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About The Author

Elizabeth Haydon

Little is known for sure about reclusive documentarian Elizabeth Haydon. She is an expert in dead languages and holds advanced degrees in Nain Studies from Arcana College and Lirin History from the University of Rigamarole. She is now at a dig site where a fourth journal by... More

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Chapter One

A Surprising Guest

I was sort of hoping to have a moment to rest before my next adventure began.

I hope for a lot of things that never happen.

Don’t get me wrong—I love adventuring. Unlike most people of my race, I go to bed at night dreaming of faraway lands and all the magical things waiting to be found there. It’s
only been recently that I discovered adventures can be less than magical, and very dangerous.

My name is Charles Magnus Ven Polypheme. Most people just call me Ven. When I say “most people of my race,” I’m referring to the Nain, an old race of people who live in dark
mountains, far away from the upworld. I am fifty years and a few months old, but that makes me about twelve or thirteen in human years, because Nain live about four times longer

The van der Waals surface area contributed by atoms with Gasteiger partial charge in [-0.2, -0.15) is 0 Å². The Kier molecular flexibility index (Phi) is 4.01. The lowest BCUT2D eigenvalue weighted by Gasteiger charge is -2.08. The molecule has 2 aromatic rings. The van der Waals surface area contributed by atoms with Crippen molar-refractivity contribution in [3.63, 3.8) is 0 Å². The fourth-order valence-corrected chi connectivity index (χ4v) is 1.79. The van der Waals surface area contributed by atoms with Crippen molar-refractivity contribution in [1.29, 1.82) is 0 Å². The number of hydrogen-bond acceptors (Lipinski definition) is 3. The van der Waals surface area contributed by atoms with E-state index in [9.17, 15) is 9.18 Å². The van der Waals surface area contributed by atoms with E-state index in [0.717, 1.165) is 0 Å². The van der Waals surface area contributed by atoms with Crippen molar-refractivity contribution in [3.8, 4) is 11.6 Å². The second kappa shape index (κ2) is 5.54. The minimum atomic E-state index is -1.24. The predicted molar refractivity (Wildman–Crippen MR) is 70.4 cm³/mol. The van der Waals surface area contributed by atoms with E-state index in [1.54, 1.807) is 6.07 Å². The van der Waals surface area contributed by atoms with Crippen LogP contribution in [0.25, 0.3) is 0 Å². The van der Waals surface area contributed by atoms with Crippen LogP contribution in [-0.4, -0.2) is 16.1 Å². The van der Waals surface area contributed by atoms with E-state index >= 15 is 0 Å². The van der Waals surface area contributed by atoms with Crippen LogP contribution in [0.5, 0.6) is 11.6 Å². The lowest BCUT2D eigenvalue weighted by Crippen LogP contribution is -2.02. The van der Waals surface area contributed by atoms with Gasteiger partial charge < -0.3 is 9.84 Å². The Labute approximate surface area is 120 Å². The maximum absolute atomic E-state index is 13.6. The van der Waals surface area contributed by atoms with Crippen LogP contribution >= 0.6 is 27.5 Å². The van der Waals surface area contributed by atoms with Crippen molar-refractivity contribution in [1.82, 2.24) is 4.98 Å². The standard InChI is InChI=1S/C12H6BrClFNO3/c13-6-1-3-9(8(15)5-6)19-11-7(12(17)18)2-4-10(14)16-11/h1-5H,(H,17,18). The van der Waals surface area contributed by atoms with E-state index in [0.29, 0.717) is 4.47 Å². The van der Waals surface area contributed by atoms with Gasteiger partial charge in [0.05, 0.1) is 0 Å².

than humans. Even though I am Nain, I have lived around humans all my life, and have never been downworld to see how Nain really live.

I began life the youngest of the thirteen children of Pepin Polypheme, a shipbuilder of note back in my homeland of Vaarn, which is a city, not a mountain range. Now I live at
the Crossroads Inn in the beautiful countryside just east of the city of Kingston on the Island of Serendair, far from my home and family.

Even though Nain don’t like to travel, I do. They don’t know how to swim, either, but I do. They generally try never to leave home, but I did. Most Nain are suspicious and
grumpy about trying new things, but I was born with a driving curiosity that burns so hot in me that sometimes I feel like my head is on fire or my skin is being eaten by ants
when something new and adventurous comes along. Even though they are highly superstitious, the upworld Nain I know don’t believe in magic. I imagine that’s even more true for
the downworld Nain I’ve never met.

But I know it exists, because I’ve seen it with my own eyes.

I guess in many ways I’m sort of a fish out of water. That’s fairly odd, since most Nain don’t even know what a fish is.